A stealth correction is happening in the S&P 500, but history suggests it could be bullish

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While the S&P 500 remains just over 2 percent from its all-time highs, a surprisingly large number of stocks are still in correction territory or worse.

“The average S&P 500 stock is 13 percent below its 52-week high. But … the index is only 2 percent below its 52-week high,” Michael Batnick, director of research at Ritholtz Wealth Management, said Tuesday on CNBC’s “Trading Nation.”

The average decline from 52-week highs for S&P components is more than the 10 percent level that indicates a correction.

For around one-fifth of the index, it’s even worse. As many as 113 S&P 500 components have fallen at least 20 percent from 52-week highs. The worst hit, Newell Brands, is down nearly 57 percent.

But Batnick says this could actually be a bullish sign for the stock market.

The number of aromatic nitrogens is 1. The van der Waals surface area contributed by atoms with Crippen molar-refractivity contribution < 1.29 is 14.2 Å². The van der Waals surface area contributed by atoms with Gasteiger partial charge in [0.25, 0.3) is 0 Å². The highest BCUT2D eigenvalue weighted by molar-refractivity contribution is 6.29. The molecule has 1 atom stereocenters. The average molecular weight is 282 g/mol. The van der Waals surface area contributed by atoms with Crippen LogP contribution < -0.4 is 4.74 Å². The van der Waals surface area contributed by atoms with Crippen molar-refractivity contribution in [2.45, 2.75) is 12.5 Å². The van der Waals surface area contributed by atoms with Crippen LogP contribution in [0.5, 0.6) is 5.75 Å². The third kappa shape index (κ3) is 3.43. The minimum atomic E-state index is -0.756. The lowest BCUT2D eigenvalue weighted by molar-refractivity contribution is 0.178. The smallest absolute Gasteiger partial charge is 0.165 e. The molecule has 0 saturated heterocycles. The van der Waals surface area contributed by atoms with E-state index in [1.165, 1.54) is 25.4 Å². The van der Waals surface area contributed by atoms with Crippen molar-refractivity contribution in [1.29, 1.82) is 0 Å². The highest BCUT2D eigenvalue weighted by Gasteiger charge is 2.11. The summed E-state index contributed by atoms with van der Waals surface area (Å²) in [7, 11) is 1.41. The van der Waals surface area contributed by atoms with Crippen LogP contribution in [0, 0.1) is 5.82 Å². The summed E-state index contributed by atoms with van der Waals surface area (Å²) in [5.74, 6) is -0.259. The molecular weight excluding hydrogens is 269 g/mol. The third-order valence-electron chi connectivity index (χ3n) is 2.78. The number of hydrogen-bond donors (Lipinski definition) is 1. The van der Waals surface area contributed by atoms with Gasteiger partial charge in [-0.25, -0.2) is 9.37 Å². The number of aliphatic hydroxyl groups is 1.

“When you have these corrections under the surface, the lagging stocks catch up to the index, and it’s no harm, no foul. … Every time in the past where we’ve seen either a VIX spike or a washout where we see 52-week lows spike, that has been a really good buying opportunity,” he said, referring to Cboe’s volatility index.

A peak in volatility and spike in stocks at 52-week lows in February, for example, led to a rebound on the S&P 500 during the following six-month stretch. During that February sell-off, the VIX peaked to over 50, a multiyear high, while the S&P 500 tumbled nearly 12 percent.

The opposite scenario where most stocks rally alongside the broader index would be a worry to Batnick.

“If we were in a situation where all stocks were hitting 52-week highs, that would be euphoria and that would be much more of a reason to turn cautious as opposed to what we’re seeing today, which is some stocks are going up, and some stocks are going down and this is pretty normal behavior,” he said.

Just 50 S&P 500 stocks were less than 2 percent from 52-week highs on Tuesday.



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